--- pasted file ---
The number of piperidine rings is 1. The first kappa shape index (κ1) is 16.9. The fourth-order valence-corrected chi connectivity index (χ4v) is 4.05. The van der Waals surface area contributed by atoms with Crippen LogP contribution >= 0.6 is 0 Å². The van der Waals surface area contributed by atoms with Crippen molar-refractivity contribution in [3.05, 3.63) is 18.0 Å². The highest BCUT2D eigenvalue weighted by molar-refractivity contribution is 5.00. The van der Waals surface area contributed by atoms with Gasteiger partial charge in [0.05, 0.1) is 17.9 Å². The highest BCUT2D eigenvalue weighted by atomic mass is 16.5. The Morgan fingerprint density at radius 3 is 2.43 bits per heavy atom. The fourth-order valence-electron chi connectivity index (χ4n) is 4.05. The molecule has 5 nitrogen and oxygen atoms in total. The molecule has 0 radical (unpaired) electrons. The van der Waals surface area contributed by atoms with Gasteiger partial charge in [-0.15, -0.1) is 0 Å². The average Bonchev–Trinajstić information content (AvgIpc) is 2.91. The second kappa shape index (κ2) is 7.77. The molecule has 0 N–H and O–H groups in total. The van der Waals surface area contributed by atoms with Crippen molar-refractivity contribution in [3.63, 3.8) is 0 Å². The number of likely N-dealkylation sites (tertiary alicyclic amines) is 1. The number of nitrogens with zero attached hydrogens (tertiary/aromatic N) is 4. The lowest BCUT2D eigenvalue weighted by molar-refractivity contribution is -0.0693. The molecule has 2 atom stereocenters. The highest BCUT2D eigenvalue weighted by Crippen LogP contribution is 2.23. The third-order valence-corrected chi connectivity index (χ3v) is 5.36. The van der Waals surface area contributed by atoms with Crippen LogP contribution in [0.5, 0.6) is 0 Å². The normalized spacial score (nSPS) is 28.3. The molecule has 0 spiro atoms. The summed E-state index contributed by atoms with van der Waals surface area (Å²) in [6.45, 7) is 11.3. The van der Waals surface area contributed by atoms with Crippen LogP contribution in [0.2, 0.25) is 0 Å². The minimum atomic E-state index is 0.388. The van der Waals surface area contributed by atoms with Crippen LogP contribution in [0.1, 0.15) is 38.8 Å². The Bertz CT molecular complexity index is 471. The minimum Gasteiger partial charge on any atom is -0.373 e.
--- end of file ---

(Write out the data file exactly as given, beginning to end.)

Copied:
The number of piperidine rings is 1. The first kappa shape index (κ1) is 16.9. The fourth-order valence-corrected chi connectivity index (χ4v) is 4.05. The van der Waals surface area contributed by atoms with Crippen LogP contribution >= 0.6 is 0 Å². The van der Waals surface area contributed by atoms with Crippen molar-refractivity contribution in [3.05, 3.63) is 18.0 Å². The highest BCUT2D eigenvalue weighted by molar-refractivity contribution is 5.00. The van der Waals surface area contributed by atoms with Gasteiger partial charge in [0.05, 0.1) is 17.9 Å². The highest BCUT2D eigenvalue weighted by atomic mass is 16.5. The Morgan fingerprint density at radius 3 is 2.43 bits per heavy atom. The fourth-order valence-electron chi connectivity index (χ4n) is 4.05. The molecule has 5 nitrogen and oxygen atoms in total. The molecule has 0 radical (unpaired) electrons. The van der Waals surface area contributed by atoms with Gasteiger partial charge in [-0.15, -0.1) is 0 Å². The average Bonchev–Trinajstić information content (AvgIpc) is 2.91. The second kappa shape index (κ2) is 7.77. The molecule has 0 N–H and O–H groups in total. The van der Waals surface area contributed by atoms with Crippen molar-refractivity contribution in [3.63, 3.8) is 0 Å². The number of likely N-dealkylation sites (tertiary alicyclic amines) is 1. The number of nitrogens with zero attached hydrogens (tertiary/aromatic N) is 4. The lowest BCUT2D eigenvalue weighted by molar-refractivity contribution is -0.0693. The molecule has 2 atom stereocenters. The highest BCUT2D eigenvalue weighted by Crippen LogP contribution is 2.23. The third-order valence-corrected chi connectivity index (χ3v) is 5.36. The van der Waals surface area contributed by atoms with Crippen LogP contribution in [0.5, 0.6) is 0 Å². The normalized spacial score (nSPS) is 28.3. The molecule has 0 spiro atoms. The summed E-state index contributed by atoms with van der Waals surface area (Å²) in [6.45, 7) is 11.3. The van der Waals surface area contributed by atoms with Crippen LogP contribution in [0.2, 0.25) is 0 Å². The minimum atomic E-state index is 0.388. The van der Waals surface area contributed by atoms with Crippen LogP contribution in [0.1, 0.15) is 38.8 Å². The Bertz CT molecular complexity index is 471. The minimum Gasteiger partial charge on any atom is -0.373 e.